As a way to share my love of reading and learning, I am going to start giving lists of my top 10 books in different categories. In this edition, I will cover books based on Bible study. It is heavy with New Testament resources because that is my area of expertise.
I have a presence on social media, but I am careful with what I consume in that arena. One of the elements of social media that annoy me in particular is MEMEs. If you don’t know, a MEME is a picture or a graphic that has a short saying to make a point. Sometimes they are funny, but most times, they are profoundly annoying and terribly incorrect. Fallacies abound, and false information is ubiquitous. Therefore, I thought I would start a series breaking down some MEMEs that especially irk me. With that, let’s get to this edition’s disaster.
So far, in this series, we have looked at the Kingdom of God from many different angles. In this edition, I want to take a look at a steam of Parables in Matthew 13 that speaks directly to the nature of the Kingdom of God
My kids are grown now. Both have moved out of the house and are living lives that are independent of their parents. I am exceedingly proud of my kids and what they have accomplished in their lives. But in that pride is a bit of sorrow. I miss picking up my daughter and her beeping my nose, saying, with a laugh, “Boopies, I got you first!” I miss having deep conversations with my then four-year-old son. “Daddy, what ‘cuz the world to go in circles around the sun?” Yes, they had their times of disobedience, and they needed to be corrected from time to time. However, those memories have faded into the past. Mostly what remains are memories of happy, joyous times with my children.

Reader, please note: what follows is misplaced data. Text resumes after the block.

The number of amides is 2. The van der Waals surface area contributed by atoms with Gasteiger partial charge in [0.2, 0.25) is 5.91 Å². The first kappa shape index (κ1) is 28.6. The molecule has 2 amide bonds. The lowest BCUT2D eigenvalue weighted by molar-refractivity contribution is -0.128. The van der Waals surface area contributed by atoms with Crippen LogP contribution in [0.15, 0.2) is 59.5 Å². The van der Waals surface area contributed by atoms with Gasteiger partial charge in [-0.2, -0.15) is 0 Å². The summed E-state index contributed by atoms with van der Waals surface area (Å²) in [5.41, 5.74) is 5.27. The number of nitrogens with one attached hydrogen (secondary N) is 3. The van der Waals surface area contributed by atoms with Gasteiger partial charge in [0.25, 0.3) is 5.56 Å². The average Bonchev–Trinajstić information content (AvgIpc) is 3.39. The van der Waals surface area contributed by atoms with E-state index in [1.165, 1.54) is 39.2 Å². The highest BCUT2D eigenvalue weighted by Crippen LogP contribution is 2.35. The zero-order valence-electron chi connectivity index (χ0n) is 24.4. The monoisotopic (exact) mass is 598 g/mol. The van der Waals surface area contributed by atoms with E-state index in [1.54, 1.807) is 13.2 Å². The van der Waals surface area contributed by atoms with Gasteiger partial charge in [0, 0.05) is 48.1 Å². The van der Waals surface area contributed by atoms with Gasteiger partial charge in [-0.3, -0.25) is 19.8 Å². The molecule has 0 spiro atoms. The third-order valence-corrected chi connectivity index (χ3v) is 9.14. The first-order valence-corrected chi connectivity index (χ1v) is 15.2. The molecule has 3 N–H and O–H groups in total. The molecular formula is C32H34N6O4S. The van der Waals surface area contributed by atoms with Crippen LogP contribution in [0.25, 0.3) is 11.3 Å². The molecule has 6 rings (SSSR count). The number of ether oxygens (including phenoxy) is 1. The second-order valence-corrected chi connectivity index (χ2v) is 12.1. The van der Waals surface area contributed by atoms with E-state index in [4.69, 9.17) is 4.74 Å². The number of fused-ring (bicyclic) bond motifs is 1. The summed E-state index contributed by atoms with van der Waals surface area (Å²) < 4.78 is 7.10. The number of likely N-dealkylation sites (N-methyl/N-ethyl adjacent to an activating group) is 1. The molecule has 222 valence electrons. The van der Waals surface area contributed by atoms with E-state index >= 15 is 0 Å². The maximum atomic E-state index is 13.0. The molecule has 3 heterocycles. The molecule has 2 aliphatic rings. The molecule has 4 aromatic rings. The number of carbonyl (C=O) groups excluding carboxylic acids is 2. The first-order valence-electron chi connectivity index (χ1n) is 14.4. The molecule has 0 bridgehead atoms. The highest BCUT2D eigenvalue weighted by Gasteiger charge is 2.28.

The question remains, what is the role of the Torah given the resurrection and ascension?
Until recently, I had never read any of Henri Nouwen’s work. I have a feeling that my choice of starting with The Return of the Prodigal Son was an excellent place to start. Nouwen’s reflections on not just the parable Jesus told in Luke 15, but also reflections on the famous painting by Rembrandt. Tying in these two elements, I was deeply challenged by Nouwen to reflect on the three main characters in the story: the younger son, the elder son, and the father.
For this series on the Kingdom of God, we have seen how the Kingdom of God is something that is both now and future, that we live in the Kingdom by following Jesus’ words in the Beatitudes, that the gospel is not just when we die we go to Heaven but is centered on the work of Jesus, and that we can approach the throne of the King in prayer. This installment, I want to focus on the fact that there is only one King
In John 20, Jesus does something entirely unexpected. The resurrection itself was quite surprising, but now, in the upper room, Jesus breaths on the disciples and states, “Receive the Holy Spirit. John 20:22 (CSB). This essay will review the background understanding of the Holy Spirit for the Jewish disciples, exegesis of John 20:21-23 with observations and interpretations, and conclude with an application.
If the Mormon claim is correct and the church was apostate after the death of the disciples, then there are many ramifications of that fact.
The Church of Jesus Christ of Latter-Day Saints (LDS or Mormon interchangeably) holds many doctrines and beliefs that are contrary to orthodox Christian faith. The nature of God, who Jesus was, and the authority of Scripture, are among a legion of theological positions that separate Mormons from traditional Christian thought. Among these many differences is the Mormon claim that the church ceased to exist as an orthodox body after the death of the apostles.